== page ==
Josh Beckett, Red Sox Rotation Continue to Struggle


Apr 27, 2010

Josh Beckett, Red Sox Rotation Continue to Struggle The Red Sox made waves Sunday by confirming that Tim Wakefield will be sent to the bullpen. While most analysts and onlookers wondered how the move will affect the team’s relief corps, perhaps it makes sense to worry about the effect it will have on the starting rotation.

It’s hard to say it is in better shape than the bullpen.

With Josh Beckett’s implosion Monday in Toronto, the Sox hit the 20-game mark of the season still waiting for a quality stretch from the rotation, which figured to be one of the strengths of the club. After Beckett was pounded for eight runs in just three innings, the Boston rotation’s ERA rose to an offensive 5.56, 13th in the American League.

And of the last 10 outings by a Red Sox starter, it was Wakefield, the outcast once again, who had the best line, going 6 2/3 innings Sunday against Baltimore and leaving with a 4-1 lead.

Four of the other nine starts in that span have seen at least seven runs surrendered by the starter. Beckett has done so twice in a row. He is not a candidate for the bullpen by any means, but the long wait for consistency is getting to be a bit of a concern.

After the Red Sox’ 13-12 win Monday in Rogers Centre, that concern only grew.

“The numbers tell everything. They’re not good,” said Beckett, whose ERA rose to 7.22. “It’d be one thing if you didn’t feel good, but I feel good…You have to execute pitches and make adjustments and I’m not doing that.”

Even through two scoreless innings, Beckett was hit hard. He stranded runners on second and third in the first and gave up a ringing double and a fly to deep center to end the second. Then, amid flat fastballs and hanging curves, his night took a dramatic turn.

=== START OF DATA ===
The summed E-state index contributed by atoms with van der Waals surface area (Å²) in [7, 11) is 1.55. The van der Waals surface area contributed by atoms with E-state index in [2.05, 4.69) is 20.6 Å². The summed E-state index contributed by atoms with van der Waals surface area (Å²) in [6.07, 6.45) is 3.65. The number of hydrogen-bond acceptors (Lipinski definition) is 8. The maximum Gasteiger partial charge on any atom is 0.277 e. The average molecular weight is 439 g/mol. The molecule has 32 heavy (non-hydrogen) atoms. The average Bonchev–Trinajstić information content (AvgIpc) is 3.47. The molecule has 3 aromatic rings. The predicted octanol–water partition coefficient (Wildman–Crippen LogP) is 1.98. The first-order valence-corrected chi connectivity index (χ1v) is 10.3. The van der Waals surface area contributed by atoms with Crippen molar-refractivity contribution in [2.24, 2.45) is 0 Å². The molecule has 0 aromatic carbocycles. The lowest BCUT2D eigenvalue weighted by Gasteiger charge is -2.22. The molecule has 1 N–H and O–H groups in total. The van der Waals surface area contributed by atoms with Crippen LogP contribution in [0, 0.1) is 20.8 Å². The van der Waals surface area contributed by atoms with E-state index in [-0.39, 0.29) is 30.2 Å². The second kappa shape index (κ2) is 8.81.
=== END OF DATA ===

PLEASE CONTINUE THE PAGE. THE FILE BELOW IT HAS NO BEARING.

The start of the third inning went like this: triple, single, fly out, double, double, single, home run.
The fourth began with two walks, and that was enough for manager Terry Francona.

“A lot of pitches, too much of the plate, a lot of hits,” Francona said of the outing. “After we scored [six runs in the fourth to take a 7-6 lead], we’re gonna try to let him go back out there because we know where we are in the bullpen. He walks the first two hitters. It’s hard to stick with him.”

Beckett’s early evening gave Francona the challenge of piecing together six innings, a heavy dose of pressure for a bullpen in the opener of a six-game road trip. It took six relievers to reach the end, after which the ‘pen — which has a 4.24 ERA — led the AL with 70 innings pitched.

Not exactly what was expected when a rotation was assembled with visions of a quality start after quality start.

Oh yeah, the Sox are last in the AL in that category, producing a paltry eight so far.

“First and foremost you want to win the game,” Francona said of the challenge involved in managing when your starter is out after three innings. “But when you’re looking up that early you’re trying to figure out how much can your bullpen give you.”

If Beckett is searching for some sort of excuse, he could point to the issues he has had throughout his career at Rogers Centre, where his ERA after six starts now stands at 9.28. But even a casual observer could see that what Beckett was throwing Monday would not translate to success in his own backyard.

If he is looking for a pick-me-up, he could look to last April. The right-hander gave up 23 earned runs in 28 2/3 innings in April 2009, but was 15-4 with a 3.33 ERA thereafter. Eerily, he finished this April giving up 23 earned runs in 28 2/3 innings.

Until that turnaround occurs, the pressure on Beckett and the rest of the rotation will only increase, no matter how many attention-grabbing moves are made in the bullpen.

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